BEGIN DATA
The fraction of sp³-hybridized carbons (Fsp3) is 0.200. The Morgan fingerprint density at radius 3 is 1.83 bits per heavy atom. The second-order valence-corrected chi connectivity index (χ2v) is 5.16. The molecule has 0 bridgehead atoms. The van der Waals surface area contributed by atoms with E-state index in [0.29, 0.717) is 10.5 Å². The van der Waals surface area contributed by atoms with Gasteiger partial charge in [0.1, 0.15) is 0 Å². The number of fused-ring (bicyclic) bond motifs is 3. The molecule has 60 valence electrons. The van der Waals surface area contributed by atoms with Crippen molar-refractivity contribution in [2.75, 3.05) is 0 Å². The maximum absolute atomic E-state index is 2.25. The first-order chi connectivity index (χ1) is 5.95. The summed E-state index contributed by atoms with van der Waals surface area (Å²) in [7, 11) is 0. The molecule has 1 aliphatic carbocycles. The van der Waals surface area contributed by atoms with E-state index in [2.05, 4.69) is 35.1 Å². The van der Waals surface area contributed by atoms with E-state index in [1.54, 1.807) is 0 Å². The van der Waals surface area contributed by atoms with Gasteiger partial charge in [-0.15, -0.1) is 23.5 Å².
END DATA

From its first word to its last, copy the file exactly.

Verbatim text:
The fraction of sp³-hybridized carbons (Fsp3) is 0.200. The Morgan fingerprint density at radius 3 is 1.83 bits per heavy atom. The second-order valence-corrected chi connectivity index (χ2v) is 5.16. The molecule has 0 bridgehead atoms. The van der Waals surface area contributed by atoms with E-state index in [0.29, 0.717) is 10.5 Å². The van der Waals surface area contributed by atoms with Gasteiger partial charge in [0.1, 0.15) is 0 Å². The number of fused-ring (bicyclic) bond motifs is 3. The molecule has 60 valence electrons. The van der Waals surface area contributed by atoms with Crippen molar-refractivity contribution in [2.75, 3.05) is 0 Å². The maximum absolute atomic E-state index is 2.25. The first-order chi connectivity index (χ1) is 5.95. The summed E-state index contributed by atoms with van der Waals surface area (Å²) in [7, 11) is 0. The molecule has 1 aliphatic carbocycles. The van der Waals surface area contributed by atoms with E-state index in [2.05, 4.69) is 35.1 Å². The van der Waals surface area contributed by atoms with E-state index in [1.54, 1.807) is 0 Å². The van der Waals surface area contributed by atoms with Gasteiger partial charge in [-0.15, -0.1) is 23.5 Å².